Analysis – Syria faces slide into sectarian mayhem
The popular upheaval in Syria is growing bolder and the cracks in the establishment are getting deeper — yet there is a long and bloody road ahead if protesters are to unseat President Bashar al-Assad and end his family’s 40 years in power. The price of stalemate is rising daily: sectarian mayhem, a growing protest movement and a faltering economy, with no sign that Bashar and his minority Alawite clan are considering an exit strategy after four decades in power.
Yet so far, there is no sign of a tipping point that would assure success for protesters, as in Tunisia and Egypt, where millions took to the streets to topple autocratic leaders. But sectarian killings in the city of Homs last month may be a foretaste for a country with an ethnic and religious mix and a long history of repression by the Alawite-led security forces.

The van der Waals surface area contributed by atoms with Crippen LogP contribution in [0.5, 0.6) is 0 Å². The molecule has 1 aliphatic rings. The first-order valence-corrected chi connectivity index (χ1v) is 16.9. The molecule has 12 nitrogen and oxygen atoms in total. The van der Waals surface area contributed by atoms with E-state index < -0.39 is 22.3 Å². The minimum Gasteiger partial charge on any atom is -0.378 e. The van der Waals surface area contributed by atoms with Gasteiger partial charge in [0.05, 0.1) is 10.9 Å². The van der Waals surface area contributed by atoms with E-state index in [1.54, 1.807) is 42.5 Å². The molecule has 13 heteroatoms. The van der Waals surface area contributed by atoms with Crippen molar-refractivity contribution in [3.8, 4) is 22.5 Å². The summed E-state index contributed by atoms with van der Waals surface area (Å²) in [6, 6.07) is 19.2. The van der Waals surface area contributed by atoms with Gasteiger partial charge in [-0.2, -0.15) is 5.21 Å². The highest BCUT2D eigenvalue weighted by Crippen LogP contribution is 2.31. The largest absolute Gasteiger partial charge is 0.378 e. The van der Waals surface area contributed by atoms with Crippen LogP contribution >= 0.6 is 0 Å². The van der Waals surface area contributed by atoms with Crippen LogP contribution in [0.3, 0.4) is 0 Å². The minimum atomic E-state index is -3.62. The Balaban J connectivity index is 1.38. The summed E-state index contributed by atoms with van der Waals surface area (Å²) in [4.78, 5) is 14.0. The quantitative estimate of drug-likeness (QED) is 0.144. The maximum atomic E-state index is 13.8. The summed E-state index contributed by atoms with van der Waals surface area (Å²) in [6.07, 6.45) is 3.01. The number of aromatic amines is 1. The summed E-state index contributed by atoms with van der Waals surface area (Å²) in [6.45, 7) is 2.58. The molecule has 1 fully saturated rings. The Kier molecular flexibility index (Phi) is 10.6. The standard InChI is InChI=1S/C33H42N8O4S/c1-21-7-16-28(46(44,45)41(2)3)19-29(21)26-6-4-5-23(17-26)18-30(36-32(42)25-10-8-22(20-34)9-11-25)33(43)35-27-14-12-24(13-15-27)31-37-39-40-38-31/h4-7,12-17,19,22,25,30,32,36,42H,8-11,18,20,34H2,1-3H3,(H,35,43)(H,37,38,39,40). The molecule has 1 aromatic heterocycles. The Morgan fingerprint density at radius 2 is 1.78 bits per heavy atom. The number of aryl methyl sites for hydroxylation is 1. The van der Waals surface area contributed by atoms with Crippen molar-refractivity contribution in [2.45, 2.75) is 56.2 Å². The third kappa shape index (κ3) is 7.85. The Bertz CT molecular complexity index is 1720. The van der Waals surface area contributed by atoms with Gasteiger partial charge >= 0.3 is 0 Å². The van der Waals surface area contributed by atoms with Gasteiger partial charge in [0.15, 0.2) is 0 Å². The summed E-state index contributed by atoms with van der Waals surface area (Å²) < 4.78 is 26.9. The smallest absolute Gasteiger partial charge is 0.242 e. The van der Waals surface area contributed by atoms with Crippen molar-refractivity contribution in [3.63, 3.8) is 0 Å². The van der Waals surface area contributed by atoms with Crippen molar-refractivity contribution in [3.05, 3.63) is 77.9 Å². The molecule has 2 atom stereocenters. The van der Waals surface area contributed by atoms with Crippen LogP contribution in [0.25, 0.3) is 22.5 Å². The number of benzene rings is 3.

The Alawite sect, an off-shoot of Shi’ite Islam, is a minority in Syria, which has a Sunni Muslim majority, as well as smaller numbers of Druze, Christians and non-Arab Kurds. A group of Alawite men, including four security men, went missing on July 14. The bodies of four of them were found killed. Some Alawites from their neighbourood in Homs took to the streets, torched and destroyed shops belonging to Sunnis.
The danger of sectarian strife is real, analysts say. It might even appeal to the authorities — and some of their opponents — as a way to break the deadlock. But it carries high risks for the Assad dynasty, as well as the opposition.
(Photo: Women hold placards as they demand the freedom and release of prisoners in Zabadani in this undated still image taken from amateur video uploaded on August 9, 2011 and made available to Reuters August 10, 2011/Social media website via Reuters TV)